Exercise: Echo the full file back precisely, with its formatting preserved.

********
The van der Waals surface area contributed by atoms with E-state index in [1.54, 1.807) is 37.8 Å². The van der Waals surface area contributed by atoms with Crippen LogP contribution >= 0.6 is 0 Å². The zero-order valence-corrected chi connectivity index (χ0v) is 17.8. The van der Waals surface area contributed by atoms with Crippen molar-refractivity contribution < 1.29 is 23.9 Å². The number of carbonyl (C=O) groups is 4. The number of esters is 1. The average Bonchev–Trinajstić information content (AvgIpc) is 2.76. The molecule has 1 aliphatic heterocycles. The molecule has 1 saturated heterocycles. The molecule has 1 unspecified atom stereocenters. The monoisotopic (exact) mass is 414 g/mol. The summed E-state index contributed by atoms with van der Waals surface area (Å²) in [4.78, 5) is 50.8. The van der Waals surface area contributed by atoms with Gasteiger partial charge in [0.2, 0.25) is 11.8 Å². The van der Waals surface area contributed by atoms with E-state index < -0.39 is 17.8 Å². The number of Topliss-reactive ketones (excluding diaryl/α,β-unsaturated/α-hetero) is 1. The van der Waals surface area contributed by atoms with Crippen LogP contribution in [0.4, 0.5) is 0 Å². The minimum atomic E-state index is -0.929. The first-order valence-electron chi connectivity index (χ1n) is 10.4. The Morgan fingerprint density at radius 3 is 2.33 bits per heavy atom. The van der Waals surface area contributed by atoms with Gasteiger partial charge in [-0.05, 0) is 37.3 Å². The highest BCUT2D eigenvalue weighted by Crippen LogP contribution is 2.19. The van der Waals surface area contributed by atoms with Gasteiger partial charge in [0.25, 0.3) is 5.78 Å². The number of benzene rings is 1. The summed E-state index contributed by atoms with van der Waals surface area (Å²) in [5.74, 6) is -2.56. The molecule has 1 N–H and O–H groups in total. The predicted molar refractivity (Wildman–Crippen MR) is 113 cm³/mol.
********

The van der Waals surface area contributed by atoms with E-state index in [1.54, 1.807) is 37.8 Å². The van der Waals surface area contributed by atoms with Crippen LogP contribution >= 0.6 is 0 Å². The zero-order valence-corrected chi connectivity index (χ0v) is 17.8. The van der Waals surface area contributed by atoms with Crippen molar-refractivity contribution < 1.29 is 23.9 Å². The number of carbonyl (C=O) groups is 4. The number of esters is 1. The average Bonchev–Trinajstić information content (AvgIpc) is 2.76. The molecule has 1 aliphatic heterocycles. The molecule has 1 saturated heterocycles. The molecule has 1 unspecified atom stereocenters. The monoisotopic (exact) mass is 414 g/mol. The summed E-state index contributed by atoms with van der Waals surface area (Å²) in [4.78, 5) is 50.8. The van der Waals surface area contributed by atoms with Gasteiger partial charge in [0.2, 0.25) is 11.8 Å². The van der Waals surface area contributed by atoms with E-state index < -0.39 is 17.8 Å². The number of Topliss-reactive ketones (excluding diaryl/α,β-unsaturated/α-hetero) is 1. The van der Waals surface area contributed by atoms with Crippen LogP contribution in [0.4, 0.5) is 0 Å². The minimum atomic E-state index is -0.929. The first-order valence-electron chi connectivity index (χ1n) is 10.4. The Morgan fingerprint density at radius 3 is 2.33 bits per heavy atom. The van der Waals surface area contributed by atoms with Gasteiger partial charge in [-0.05, 0) is 37.3 Å². The highest BCUT2D eigenvalue weighted by Crippen LogP contribution is 2.19. The van der Waals surface area contributed by atoms with Gasteiger partial charge in [0.25, 0.3) is 5.78 Å². The number of benzene rings is 1. The summed E-state index contributed by atoms with van der Waals surface area (Å²) in [5.74, 6) is -2.56. The molecule has 1 N–H and O–H groups in total. The predicted molar refractivity (Wildman–Crippen MR) is 113 cm³/mol.